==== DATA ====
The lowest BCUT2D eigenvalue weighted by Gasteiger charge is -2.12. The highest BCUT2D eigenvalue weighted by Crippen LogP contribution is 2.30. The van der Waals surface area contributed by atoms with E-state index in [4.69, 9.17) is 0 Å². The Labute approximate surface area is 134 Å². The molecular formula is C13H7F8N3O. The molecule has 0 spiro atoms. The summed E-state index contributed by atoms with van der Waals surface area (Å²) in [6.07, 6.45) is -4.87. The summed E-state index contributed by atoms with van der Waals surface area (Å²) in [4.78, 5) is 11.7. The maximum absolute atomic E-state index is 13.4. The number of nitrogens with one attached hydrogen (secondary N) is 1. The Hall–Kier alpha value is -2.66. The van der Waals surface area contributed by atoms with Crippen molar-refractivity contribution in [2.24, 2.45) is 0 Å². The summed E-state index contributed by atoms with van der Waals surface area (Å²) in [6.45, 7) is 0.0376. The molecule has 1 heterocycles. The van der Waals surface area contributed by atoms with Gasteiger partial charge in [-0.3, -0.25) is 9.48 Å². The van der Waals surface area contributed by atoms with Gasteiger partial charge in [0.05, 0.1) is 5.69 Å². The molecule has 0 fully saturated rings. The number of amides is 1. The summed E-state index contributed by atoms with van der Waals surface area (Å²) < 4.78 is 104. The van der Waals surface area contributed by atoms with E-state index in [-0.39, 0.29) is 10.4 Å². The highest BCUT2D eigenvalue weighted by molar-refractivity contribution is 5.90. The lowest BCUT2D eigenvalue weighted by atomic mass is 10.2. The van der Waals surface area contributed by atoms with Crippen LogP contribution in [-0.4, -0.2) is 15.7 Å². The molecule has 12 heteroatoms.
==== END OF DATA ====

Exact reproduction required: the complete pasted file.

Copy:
The lowest BCUT2D eigenvalue weighted by Gasteiger charge is -2.12. The highest BCUT2D eigenvalue weighted by Crippen LogP contribution is 2.30. The van der Waals surface area contributed by atoms with E-state index in [4.69, 9.17) is 0 Å². The Labute approximate surface area is 134 Å². The molecular formula is C13H7F8N3O. The molecule has 0 spiro atoms. The summed E-state index contributed by atoms with van der Waals surface area (Å²) in [6.07, 6.45) is -4.87. The summed E-state index contributed by atoms with van der Waals surface area (Å²) in [4.78, 5) is 11.7. The maximum absolute atomic E-state index is 13.4. The number of nitrogens with one attached hydrogen (secondary N) is 1. The Hall–Kier alpha value is -2.66. The van der Waals surface area contributed by atoms with Crippen molar-refractivity contribution in [2.24, 2.45) is 0 Å². The summed E-state index contributed by atoms with van der Waals surface area (Å²) in [6.45, 7) is 0.0376. The molecule has 1 heterocycles. The van der Waals surface area contributed by atoms with Gasteiger partial charge in [-0.3, -0.25) is 9.48 Å². The van der Waals surface area contributed by atoms with Gasteiger partial charge in [0.05, 0.1) is 5.69 Å². The molecule has 0 fully saturated rings. The number of amides is 1. The summed E-state index contributed by atoms with van der Waals surface area (Å²) < 4.78 is 104. The van der Waals surface area contributed by atoms with E-state index in [-0.39, 0.29) is 10.4 Å². The highest BCUT2D eigenvalue weighted by molar-refractivity contribution is 5.90. The lowest BCUT2D eigenvalue weighted by atomic mass is 10.2. The van der Waals surface area contributed by atoms with Crippen LogP contribution in [-0.4, -0.2) is 15.7 Å². The molecule has 12 heteroatoms.